The Old Gods, #Garland Cinquain

This week for the poetry challenge, I want to share a garland cinquain. This poem is created with a 2/4/6/8/2 syllable count for each of the five stanzas. The last stanza is where it gets interesting. You take line one from the first stanza, line two from the second stanza, etc. until you’ve created the last refrain.

I especially like this form because it combines the brevity of syllabic poetry into a longer verse poem that tells a story.

(The cover image credits are: Roger Kidd, https://commons.wikimedia.org/wiki/File:Dryad%27s_Saddle_Fungus_-geograph.org.uk-_552410.jpg).

Image Credit: Dustin Hemingway, My Michigan son from another mother

The Old Gods

old Gods
guard the river
where fast water runs deep
a far northern estuary
rushes

coastland
weathered heartwood
reveals the mystery
of the dryad’s saddle parasite
mushrooms

white-rot
weakens the host
maple, elm, box elder
united wood nymph sentinels
protect

the core
symbiotic
connection to the tree
If one falls, they die together
fungi

fairy
air, earth, water
powers drawn from the trees
ambrosia from the other world
enshrined

old gods
weathered heartwood
maple, elm, box elder,
if one falls, they die together
enshrined

©2020 Colleen M. Chesebro

Years ago when we lived in Great Falls, Montana, Dustin lived next door to us where he served in the Air Force. Now retired and married to the love of his life, Molly, the two returned home to their beloved state of Michigan. Our friendship has endured for many years and we talk often. When Dustin sent me this photo from a spot near his home, I knew I had to write about the dryad’s saddle. These fungi are edible, believe it or not! Click the link to find out more.

Give back to the mother goddess… plant a dryad tree!

62 comments

  1. You have taught me something new Colleen.. I didn’t know this fungi was edible.. You have to certainly know your fungi… My Dad and I would often go mushrooming… And he taught me a lot about what mushrooms to pick and avoid.. I would never have touched Tree fungi.. 🙂 lol..

    Loved the image… and wonderful your friendship has long lasted Colleen…. Your poem I loved.. The myecelium that connects ALL trees is fascinating… when you learn how that web beneath the earth communicates..

    Sending Love my friend… ❤ Enjoy your Friday and weekend to come.. ❤ ❤ ❤

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          1. You know how when you buy something made of wood… How you cannot resist to touch it, stroke it and feel its energy… Wood Energy I feel lasts and imprints into the objects… Trees as you know are my favourite Elders of Time… 🙂 You may like when you have more time to read a story I wrote some years ago that went with a painting I did… I revealed parts of the painting in the different parts… The first part is here..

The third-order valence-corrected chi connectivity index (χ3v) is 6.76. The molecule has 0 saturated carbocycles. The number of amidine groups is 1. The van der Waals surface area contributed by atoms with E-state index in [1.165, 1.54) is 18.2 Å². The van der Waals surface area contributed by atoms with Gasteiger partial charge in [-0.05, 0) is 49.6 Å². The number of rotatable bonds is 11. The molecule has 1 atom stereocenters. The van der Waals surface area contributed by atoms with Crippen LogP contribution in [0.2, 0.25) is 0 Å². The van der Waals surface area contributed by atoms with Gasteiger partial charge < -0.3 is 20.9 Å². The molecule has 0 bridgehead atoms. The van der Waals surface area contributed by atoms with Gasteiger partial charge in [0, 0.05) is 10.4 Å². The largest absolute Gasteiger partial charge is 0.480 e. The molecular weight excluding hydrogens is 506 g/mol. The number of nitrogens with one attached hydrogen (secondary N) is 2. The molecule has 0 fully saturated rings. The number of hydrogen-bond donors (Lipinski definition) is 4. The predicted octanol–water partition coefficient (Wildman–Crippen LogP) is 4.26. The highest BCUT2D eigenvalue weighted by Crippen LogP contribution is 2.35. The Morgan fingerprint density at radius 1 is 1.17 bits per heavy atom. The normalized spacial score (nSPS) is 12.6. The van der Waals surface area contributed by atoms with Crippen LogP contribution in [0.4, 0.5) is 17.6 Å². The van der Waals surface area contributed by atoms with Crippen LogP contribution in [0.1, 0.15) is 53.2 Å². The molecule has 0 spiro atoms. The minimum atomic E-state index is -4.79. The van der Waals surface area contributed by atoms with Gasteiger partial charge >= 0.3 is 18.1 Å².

https://suedreamwalker.wordpress.com/2017/01/23/the-elder-the-pathfinder-part-1/

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    1. Thanks, Vashti. Those carved heads are so cool. No one knows how they got there. The original owner said we bought the land on the river, the heads were already in place. I feel like there’s a story there for sure. ❤

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  2. You had a great inspiration to write this poem, Colleen. It was good of your friend sent you the photo. It looks very interesting to find the tree and other things in addition to the fungi in the photo. ❤

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    1. Thanks, Merril. This took me awhile to get all the stanzas to work together. The Dryad’s Saddle mushroom–how cool is that thing? The stormy sky in the photo background begged me to talk about the old gods. The carvings are spectacular.

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        1. The original owner of the land that Dustin bought this house from said the carvings were there when he first bought. They look old and carved out of the decaying stump. There’s such a synergy in the photo. This was one of my favorite pieces to write. ❤️

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    1. This is one of my favorite Cinquain versions. It’s a real challenge to get the sixth stanza to make sense. I have to write it all at the same time. If you write it, I’ll add it to the poetry book of examples which I’ll be asking for soon. Same offer as before, you hold all rights to your poetry. I cite you as the author. ❤

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  3. Wonderful poem, Colleen and thank you for the tutorial too. I was apprehensive to try out Garland Cinquain, thanks to you, I might give it a try in near future. It’s amazing that the last stanza makes perfect sense. 🙂

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  4. I didn’t know they came in so many stanzas. Looks challenging. I like how yours turned out. That first photo looks like a snake, looks like a mushroom, looks like a snake, lol. I had to go find my glasses, lol!!

    Pat

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